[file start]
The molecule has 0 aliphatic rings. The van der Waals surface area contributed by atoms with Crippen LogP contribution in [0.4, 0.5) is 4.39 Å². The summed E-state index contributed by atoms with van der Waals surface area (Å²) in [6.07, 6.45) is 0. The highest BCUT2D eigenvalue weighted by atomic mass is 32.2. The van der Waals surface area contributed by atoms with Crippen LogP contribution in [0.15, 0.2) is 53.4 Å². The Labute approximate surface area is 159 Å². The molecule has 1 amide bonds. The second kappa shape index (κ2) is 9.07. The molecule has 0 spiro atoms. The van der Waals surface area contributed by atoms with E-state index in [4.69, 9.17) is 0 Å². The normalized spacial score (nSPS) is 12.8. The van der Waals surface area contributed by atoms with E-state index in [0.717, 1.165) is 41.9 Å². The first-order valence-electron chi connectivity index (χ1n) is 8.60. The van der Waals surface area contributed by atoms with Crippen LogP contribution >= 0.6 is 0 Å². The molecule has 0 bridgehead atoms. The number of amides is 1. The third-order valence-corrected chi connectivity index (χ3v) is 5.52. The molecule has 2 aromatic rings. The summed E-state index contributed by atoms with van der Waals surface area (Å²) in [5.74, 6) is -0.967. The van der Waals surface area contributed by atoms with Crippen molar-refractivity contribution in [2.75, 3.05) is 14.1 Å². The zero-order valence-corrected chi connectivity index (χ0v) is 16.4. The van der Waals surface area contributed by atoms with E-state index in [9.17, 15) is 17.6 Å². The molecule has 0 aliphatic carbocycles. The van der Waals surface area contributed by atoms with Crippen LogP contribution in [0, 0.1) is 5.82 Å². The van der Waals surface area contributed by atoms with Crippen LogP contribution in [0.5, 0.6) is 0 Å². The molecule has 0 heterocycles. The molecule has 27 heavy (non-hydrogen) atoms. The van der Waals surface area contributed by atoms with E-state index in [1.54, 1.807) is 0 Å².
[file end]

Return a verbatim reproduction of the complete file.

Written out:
The molecule has 0 aliphatic rings. The van der Waals surface area contributed by atoms with Crippen LogP contribution in [0.4, 0.5) is 4.39 Å². The summed E-state index contributed by atoms with van der Waals surface area (Å²) in [6.07, 6.45) is 0. The highest BCUT2D eigenvalue weighted by atomic mass is 32.2. The van der Waals surface area contributed by atoms with Crippen LogP contribution in [0.15, 0.2) is 53.4 Å². The Labute approximate surface area is 159 Å². The molecule has 1 amide bonds. The second kappa shape index (κ2) is 9.07. The molecule has 0 spiro atoms. The van der Waals surface area contributed by atoms with E-state index in [4.69, 9.17) is 0 Å². The normalized spacial score (nSPS) is 12.8. The van der Waals surface area contributed by atoms with E-state index in [0.717, 1.165) is 41.9 Å². The first-order valence-electron chi connectivity index (χ1n) is 8.60. The van der Waals surface area contributed by atoms with Crippen LogP contribution >= 0.6 is 0 Å². The molecule has 0 bridgehead atoms. The number of amides is 1. The third-order valence-corrected chi connectivity index (χ3v) is 5.52. The molecule has 2 aromatic rings. The summed E-state index contributed by atoms with van der Waals surface area (Å²) in [5.74, 6) is -0.967. The van der Waals surface area contributed by atoms with Crippen molar-refractivity contribution in [2.75, 3.05) is 14.1 Å². The zero-order valence-corrected chi connectivity index (χ0v) is 16.4. The van der Waals surface area contributed by atoms with E-state index in [9.17, 15) is 17.6 Å². The molecule has 0 aliphatic carbocycles. The van der Waals surface area contributed by atoms with Crippen LogP contribution in [0, 0.1) is 5.82 Å². The van der Waals surface area contributed by atoms with Crippen LogP contribution in [0.5, 0.6) is 0 Å². The molecule has 0 heterocycles. The molecule has 27 heavy (non-hydrogen) atoms. The van der Waals surface area contributed by atoms with E-state index in [1.54, 1.807) is 0 Å².